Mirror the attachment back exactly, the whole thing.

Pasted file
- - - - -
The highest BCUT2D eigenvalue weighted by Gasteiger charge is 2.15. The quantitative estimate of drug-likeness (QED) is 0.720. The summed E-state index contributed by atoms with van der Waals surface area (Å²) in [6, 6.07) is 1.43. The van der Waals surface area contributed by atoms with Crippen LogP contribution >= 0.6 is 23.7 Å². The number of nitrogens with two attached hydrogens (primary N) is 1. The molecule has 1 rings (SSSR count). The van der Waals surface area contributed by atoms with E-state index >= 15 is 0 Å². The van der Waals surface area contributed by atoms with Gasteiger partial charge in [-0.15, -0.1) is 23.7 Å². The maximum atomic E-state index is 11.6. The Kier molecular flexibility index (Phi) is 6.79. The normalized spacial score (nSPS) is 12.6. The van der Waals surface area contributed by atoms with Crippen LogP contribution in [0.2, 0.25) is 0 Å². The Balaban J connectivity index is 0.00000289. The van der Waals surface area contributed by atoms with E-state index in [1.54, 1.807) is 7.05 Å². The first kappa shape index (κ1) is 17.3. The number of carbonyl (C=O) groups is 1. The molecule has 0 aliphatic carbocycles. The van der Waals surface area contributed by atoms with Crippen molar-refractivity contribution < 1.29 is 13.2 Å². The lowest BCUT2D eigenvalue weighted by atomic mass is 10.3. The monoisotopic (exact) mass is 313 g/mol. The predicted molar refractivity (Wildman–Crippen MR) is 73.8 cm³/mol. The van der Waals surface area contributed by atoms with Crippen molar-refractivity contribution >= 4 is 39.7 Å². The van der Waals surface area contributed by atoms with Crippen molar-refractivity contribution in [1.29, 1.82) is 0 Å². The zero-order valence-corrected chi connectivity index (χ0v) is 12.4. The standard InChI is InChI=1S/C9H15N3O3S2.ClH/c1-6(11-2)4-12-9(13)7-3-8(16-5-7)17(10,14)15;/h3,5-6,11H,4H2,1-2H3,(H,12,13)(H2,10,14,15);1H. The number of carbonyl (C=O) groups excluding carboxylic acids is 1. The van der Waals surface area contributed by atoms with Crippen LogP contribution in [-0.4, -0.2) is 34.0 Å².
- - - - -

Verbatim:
The highest BCUT2D eigenvalue weighted by Gasteiger charge is 2.15. The quantitative estimate of drug-likeness (QED) is 0.720. The summed E-state index contributed by atoms with van der Waals surface area (Å²) in [6, 6.07) is 1.43. The van der Waals surface area contributed by atoms with Crippen LogP contribution >= 0.6 is 23.7 Å². The number of nitrogens with two attached hydrogens (primary N) is 1. The molecule has 1 rings (SSSR count). The van der Waals surface area contributed by atoms with E-state index >= 15 is 0 Å². The van der Waals surface area contributed by atoms with Gasteiger partial charge in [-0.15, -0.1) is 23.7 Å². The maximum atomic E-state index is 11.6. The Kier molecular flexibility index (Phi) is 6.79. The normalized spacial score (nSPS) is 12.6. The van der Waals surface area contributed by atoms with Crippen LogP contribution in [0.2, 0.25) is 0 Å². The Balaban J connectivity index is 0.00000289. The van der Waals surface area contributed by atoms with E-state index in [1.54, 1.807) is 7.05 Å². The first kappa shape index (κ1) is 17.3. The number of carbonyl (C=O) groups is 1. The molecule has 0 aliphatic carbocycles. The van der Waals surface area contributed by atoms with Crippen molar-refractivity contribution < 1.29 is 13.2 Å². The lowest BCUT2D eigenvalue weighted by atomic mass is 10.3. The monoisotopic (exact) mass is 313 g/mol. The predicted molar refractivity (Wildman–Crippen MR) is 73.8 cm³/mol. The van der Waals surface area contributed by atoms with Crippen molar-refractivity contribution >= 4 is 39.7 Å². The van der Waals surface area contributed by atoms with Crippen molar-refractivity contribution in [1.29, 1.82) is 0 Å². The zero-order valence-corrected chi connectivity index (χ0v) is 12.4. The standard InChI is InChI=1S/C9H15N3O3S2.ClH/c1-6(11-2)4-12-9(13)7-3-8(16-5-7)17(10,14)15;/h3,5-6,11H,4H2,1-2H3,(H,12,13)(H2,10,14,15);1H. The number of carbonyl (C=O) groups excluding carboxylic acids is 1. The van der Waals surface area contributed by atoms with Crippen LogP contribution in [-0.4, -0.2) is 34.0 Å².